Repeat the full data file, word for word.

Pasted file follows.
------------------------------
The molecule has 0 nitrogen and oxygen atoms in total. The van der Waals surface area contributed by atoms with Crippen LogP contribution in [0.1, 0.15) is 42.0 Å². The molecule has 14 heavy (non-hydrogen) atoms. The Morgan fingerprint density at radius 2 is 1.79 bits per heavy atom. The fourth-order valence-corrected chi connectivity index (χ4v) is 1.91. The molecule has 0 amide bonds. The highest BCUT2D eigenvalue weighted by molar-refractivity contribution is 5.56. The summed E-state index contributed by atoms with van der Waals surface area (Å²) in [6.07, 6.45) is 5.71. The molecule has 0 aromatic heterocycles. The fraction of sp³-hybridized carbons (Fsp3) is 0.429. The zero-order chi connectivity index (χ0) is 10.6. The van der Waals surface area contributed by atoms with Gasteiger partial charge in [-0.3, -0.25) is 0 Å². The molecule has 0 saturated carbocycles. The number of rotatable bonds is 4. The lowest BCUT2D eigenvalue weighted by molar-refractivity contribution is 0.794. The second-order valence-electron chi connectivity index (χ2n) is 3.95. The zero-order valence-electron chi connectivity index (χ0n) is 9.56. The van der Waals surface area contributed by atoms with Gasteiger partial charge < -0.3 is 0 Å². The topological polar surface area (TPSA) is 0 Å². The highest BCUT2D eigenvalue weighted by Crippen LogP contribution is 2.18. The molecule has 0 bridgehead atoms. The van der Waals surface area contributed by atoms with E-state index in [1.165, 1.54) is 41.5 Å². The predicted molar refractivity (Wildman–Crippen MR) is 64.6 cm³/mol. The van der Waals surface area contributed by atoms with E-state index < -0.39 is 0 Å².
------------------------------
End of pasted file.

The molecule has 0 nitrogen and oxygen atoms in total. The van der Waals surface area contributed by atoms with Crippen LogP contribution in [0.1, 0.15) is 42.0 Å². The molecule has 14 heavy (non-hydrogen) atoms. The Morgan fingerprint density at radius 2 is 1.79 bits per heavy atom. The fourth-order valence-corrected chi connectivity index (χ4v) is 1.91. The molecule has 0 amide bonds. The highest BCUT2D eigenvalue weighted by molar-refractivity contribution is 5.56. The summed E-state index contributed by atoms with van der Waals surface area (Å²) in [6.07, 6.45) is 5.71. The molecule has 0 aromatic heterocycles. The fraction of sp³-hybridized carbons (Fsp3) is 0.429. The zero-order chi connectivity index (χ0) is 10.6. The van der Waals surface area contributed by atoms with Gasteiger partial charge in [-0.3, -0.25) is 0 Å². The molecule has 0 saturated carbocycles. The number of rotatable bonds is 4. The lowest BCUT2D eigenvalue weighted by molar-refractivity contribution is 0.794. The second-order valence-electron chi connectivity index (χ2n) is 3.95. The zero-order valence-electron chi connectivity index (χ0n) is 9.56. The van der Waals surface area contributed by atoms with Gasteiger partial charge < -0.3 is 0 Å². The topological polar surface area (TPSA) is 0 Å². The highest BCUT2D eigenvalue weighted by Crippen LogP contribution is 2.18. The molecule has 0 bridgehead atoms. The van der Waals surface area contributed by atoms with E-state index in [1.165, 1.54) is 41.5 Å². The predicted molar refractivity (Wildman–Crippen MR) is 64.6 cm³/mol. The van der Waals surface area contributed by atoms with E-state index < -0.39 is 0 Å².